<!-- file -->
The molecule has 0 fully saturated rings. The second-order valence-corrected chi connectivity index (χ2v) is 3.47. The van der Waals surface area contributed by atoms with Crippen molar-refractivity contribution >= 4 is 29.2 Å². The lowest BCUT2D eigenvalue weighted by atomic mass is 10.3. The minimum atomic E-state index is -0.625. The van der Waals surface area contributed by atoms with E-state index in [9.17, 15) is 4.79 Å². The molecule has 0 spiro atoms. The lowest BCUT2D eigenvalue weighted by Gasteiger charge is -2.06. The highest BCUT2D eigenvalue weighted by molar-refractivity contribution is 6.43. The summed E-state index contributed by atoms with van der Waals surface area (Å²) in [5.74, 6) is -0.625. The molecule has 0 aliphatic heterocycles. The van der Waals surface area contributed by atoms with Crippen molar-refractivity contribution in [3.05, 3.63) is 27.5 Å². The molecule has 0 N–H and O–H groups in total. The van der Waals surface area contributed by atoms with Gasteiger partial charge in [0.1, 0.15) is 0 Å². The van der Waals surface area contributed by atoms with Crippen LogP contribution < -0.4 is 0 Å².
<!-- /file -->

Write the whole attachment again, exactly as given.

The molecule has 0 fully saturated rings. The second-order valence-corrected chi connectivity index (χ2v) is 3.47. The van der Waals surface area contributed by atoms with Crippen molar-refractivity contribution >= 4 is 29.2 Å². The lowest BCUT2D eigenvalue weighted by atomic mass is 10.3. The minimum atomic E-state index is -0.625. The van der Waals surface area contributed by atoms with E-state index in [9.17, 15) is 4.79 Å². The molecule has 0 spiro atoms. The lowest BCUT2D eigenvalue weighted by Gasteiger charge is -2.06. The highest BCUT2D eigenvalue weighted by molar-refractivity contribution is 6.43. The summed E-state index contributed by atoms with van der Waals surface area (Å²) in [5.74, 6) is -0.625. The molecule has 0 aliphatic heterocycles. The van der Waals surface area contributed by atoms with Crippen molar-refractivity contribution in [3.05, 3.63) is 27.5 Å². The molecule has 0 N–H and O–H groups in total. The van der Waals surface area contributed by atoms with Gasteiger partial charge in [0.1, 0.15) is 0 Å². The van der Waals surface area contributed by atoms with Crippen LogP contribution < -0.4 is 0 Å².